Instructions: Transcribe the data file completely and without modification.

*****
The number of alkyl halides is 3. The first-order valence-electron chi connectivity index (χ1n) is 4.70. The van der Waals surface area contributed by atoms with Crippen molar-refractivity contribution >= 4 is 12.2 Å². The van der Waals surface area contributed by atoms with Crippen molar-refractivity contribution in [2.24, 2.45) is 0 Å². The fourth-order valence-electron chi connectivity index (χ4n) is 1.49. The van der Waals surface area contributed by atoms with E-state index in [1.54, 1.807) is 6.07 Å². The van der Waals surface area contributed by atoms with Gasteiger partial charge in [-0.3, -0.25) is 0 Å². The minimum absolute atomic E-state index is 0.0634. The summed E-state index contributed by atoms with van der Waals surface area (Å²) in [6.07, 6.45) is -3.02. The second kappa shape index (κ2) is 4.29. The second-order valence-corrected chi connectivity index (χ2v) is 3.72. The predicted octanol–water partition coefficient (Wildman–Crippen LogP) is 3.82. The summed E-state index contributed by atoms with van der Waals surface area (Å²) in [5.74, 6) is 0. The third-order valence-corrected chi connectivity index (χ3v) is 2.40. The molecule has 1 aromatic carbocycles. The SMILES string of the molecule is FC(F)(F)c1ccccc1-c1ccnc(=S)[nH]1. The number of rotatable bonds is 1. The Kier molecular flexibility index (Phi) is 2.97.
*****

The number of alkyl halides is 3. The first-order valence-electron chi connectivity index (χ1n) is 4.70. The van der Waals surface area contributed by atoms with Crippen molar-refractivity contribution >= 4 is 12.2 Å². The van der Waals surface area contributed by atoms with Crippen molar-refractivity contribution in [2.24, 2.45) is 0 Å². The fourth-order valence-electron chi connectivity index (χ4n) is 1.49. The van der Waals surface area contributed by atoms with E-state index in [1.54, 1.807) is 6.07 Å². The van der Waals surface area contributed by atoms with Gasteiger partial charge in [-0.3, -0.25) is 0 Å². The minimum absolute atomic E-state index is 0.0634. The summed E-state index contributed by atoms with van der Waals surface area (Å²) in [6.07, 6.45) is -3.02. The second kappa shape index (κ2) is 4.29. The second-order valence-corrected chi connectivity index (χ2v) is 3.72. The predicted octanol–water partition coefficient (Wildman–Crippen LogP) is 3.82. The summed E-state index contributed by atoms with van der Waals surface area (Å²) in [5.74, 6) is 0. The third-order valence-corrected chi connectivity index (χ3v) is 2.40. The molecule has 1 aromatic carbocycles. The SMILES string of the molecule is FC(F)(F)c1ccccc1-c1ccnc(=S)[nH]1. The number of rotatable bonds is 1. The Kier molecular flexibility index (Phi) is 2.97.